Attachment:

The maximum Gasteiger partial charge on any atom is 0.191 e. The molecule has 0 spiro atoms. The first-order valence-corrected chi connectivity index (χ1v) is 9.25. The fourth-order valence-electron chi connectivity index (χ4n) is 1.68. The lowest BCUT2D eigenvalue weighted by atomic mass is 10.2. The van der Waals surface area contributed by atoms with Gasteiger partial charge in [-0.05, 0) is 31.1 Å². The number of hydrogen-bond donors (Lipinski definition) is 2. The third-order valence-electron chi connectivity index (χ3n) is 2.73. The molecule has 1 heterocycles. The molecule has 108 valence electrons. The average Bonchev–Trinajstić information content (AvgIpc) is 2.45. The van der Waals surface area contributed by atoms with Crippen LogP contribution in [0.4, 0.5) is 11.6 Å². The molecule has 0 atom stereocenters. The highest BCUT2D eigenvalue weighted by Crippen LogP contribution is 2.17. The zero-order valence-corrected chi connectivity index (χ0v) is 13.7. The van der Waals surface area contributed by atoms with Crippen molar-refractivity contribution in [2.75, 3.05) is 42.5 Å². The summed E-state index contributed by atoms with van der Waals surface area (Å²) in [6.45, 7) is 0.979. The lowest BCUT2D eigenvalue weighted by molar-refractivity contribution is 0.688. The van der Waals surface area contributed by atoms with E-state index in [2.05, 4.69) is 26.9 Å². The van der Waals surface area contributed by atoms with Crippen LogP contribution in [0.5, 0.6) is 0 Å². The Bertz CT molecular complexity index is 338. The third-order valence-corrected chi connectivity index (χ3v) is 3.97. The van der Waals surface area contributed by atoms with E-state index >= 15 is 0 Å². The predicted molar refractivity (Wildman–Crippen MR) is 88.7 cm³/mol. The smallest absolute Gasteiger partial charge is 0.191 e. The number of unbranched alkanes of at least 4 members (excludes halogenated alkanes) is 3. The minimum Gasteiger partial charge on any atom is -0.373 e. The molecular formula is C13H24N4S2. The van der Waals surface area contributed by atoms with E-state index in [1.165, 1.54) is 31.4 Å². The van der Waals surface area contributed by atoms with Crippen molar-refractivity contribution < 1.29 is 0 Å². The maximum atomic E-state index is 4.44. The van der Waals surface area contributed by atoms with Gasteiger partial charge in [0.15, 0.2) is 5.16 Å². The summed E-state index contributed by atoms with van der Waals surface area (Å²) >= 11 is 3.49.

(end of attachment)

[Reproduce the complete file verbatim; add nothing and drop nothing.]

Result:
The maximum Gasteiger partial charge on any atom is 0.191 e. The molecule has 0 spiro atoms. The first-order valence-corrected chi connectivity index (χ1v) is 9.25. The fourth-order valence-electron chi connectivity index (χ4n) is 1.68. The lowest BCUT2D eigenvalue weighted by atomic mass is 10.2. The van der Waals surface area contributed by atoms with Gasteiger partial charge in [-0.05, 0) is 31.1 Å². The number of hydrogen-bond donors (Lipinski definition) is 2. The third-order valence-electron chi connectivity index (χ3n) is 2.73. The molecule has 1 heterocycles. The molecule has 108 valence electrons. The average Bonchev–Trinajstić information content (AvgIpc) is 2.45. The van der Waals surface area contributed by atoms with Crippen LogP contribution in [0.4, 0.5) is 11.6 Å². The molecule has 0 atom stereocenters. The highest BCUT2D eigenvalue weighted by Crippen LogP contribution is 2.17. The zero-order valence-corrected chi connectivity index (χ0v) is 13.7. The van der Waals surface area contributed by atoms with Crippen molar-refractivity contribution in [2.75, 3.05) is 42.5 Å². The summed E-state index contributed by atoms with van der Waals surface area (Å²) in [6.45, 7) is 0.979. The lowest BCUT2D eigenvalue weighted by molar-refractivity contribution is 0.688. The van der Waals surface area contributed by atoms with E-state index in [2.05, 4.69) is 26.9 Å². The van der Waals surface area contributed by atoms with Crippen LogP contribution in [0.5, 0.6) is 0 Å². The Bertz CT molecular complexity index is 338. The third-order valence-corrected chi connectivity index (χ3v) is 3.97. The van der Waals surface area contributed by atoms with E-state index >= 15 is 0 Å². The predicted molar refractivity (Wildman–Crippen MR) is 88.7 cm³/mol. The smallest absolute Gasteiger partial charge is 0.191 e. The number of unbranched alkanes of at least 4 members (excludes halogenated alkanes) is 3. The minimum Gasteiger partial charge on any atom is -0.373 e. The molecular formula is C13H24N4S2. The van der Waals surface area contributed by atoms with E-state index in [1.165, 1.54) is 31.4 Å². The van der Waals surface area contributed by atoms with Crippen molar-refractivity contribution < 1.29 is 0 Å². The maximum atomic E-state index is 4.44. The van der Waals surface area contributed by atoms with Gasteiger partial charge in [0.15, 0.2) is 5.16 Å². The summed E-state index contributed by atoms with van der Waals surface area (Å²) >= 11 is 3.49.